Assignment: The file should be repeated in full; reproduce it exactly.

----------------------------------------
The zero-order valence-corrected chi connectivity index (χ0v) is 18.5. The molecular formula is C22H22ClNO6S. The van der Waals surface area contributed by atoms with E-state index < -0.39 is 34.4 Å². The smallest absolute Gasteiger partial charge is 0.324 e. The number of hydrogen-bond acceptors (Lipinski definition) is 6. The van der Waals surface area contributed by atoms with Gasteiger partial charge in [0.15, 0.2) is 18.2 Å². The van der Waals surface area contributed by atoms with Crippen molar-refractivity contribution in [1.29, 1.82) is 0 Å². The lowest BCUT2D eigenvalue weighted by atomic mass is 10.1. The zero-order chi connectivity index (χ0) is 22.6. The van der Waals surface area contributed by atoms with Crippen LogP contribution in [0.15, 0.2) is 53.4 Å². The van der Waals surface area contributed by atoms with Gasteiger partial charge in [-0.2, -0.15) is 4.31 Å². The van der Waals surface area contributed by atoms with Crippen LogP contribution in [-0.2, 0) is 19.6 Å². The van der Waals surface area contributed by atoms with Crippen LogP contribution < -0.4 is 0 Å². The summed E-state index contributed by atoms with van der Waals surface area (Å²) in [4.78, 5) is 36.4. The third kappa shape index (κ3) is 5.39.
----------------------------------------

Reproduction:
The zero-order valence-corrected chi connectivity index (χ0v) is 18.5. The molecular formula is C22H22ClNO6S. The van der Waals surface area contributed by atoms with E-state index < -0.39 is 34.4 Å². The smallest absolute Gasteiger partial charge is 0.324 e. The number of hydrogen-bond acceptors (Lipinski definition) is 6. The van der Waals surface area contributed by atoms with Gasteiger partial charge in [0.15, 0.2) is 18.2 Å². The van der Waals surface area contributed by atoms with Crippen molar-refractivity contribution in [1.29, 1.82) is 0 Å². The lowest BCUT2D eigenvalue weighted by atomic mass is 10.1. The zero-order chi connectivity index (χ0) is 22.6. The van der Waals surface area contributed by atoms with Crippen LogP contribution in [0.15, 0.2) is 53.4 Å². The van der Waals surface area contributed by atoms with Gasteiger partial charge in [-0.2, -0.15) is 4.31 Å². The van der Waals surface area contributed by atoms with Crippen LogP contribution in [-0.2, 0) is 19.6 Å². The van der Waals surface area contributed by atoms with Crippen LogP contribution < -0.4 is 0 Å². The summed E-state index contributed by atoms with van der Waals surface area (Å²) in [4.78, 5) is 36.4. The third kappa shape index (κ3) is 5.39.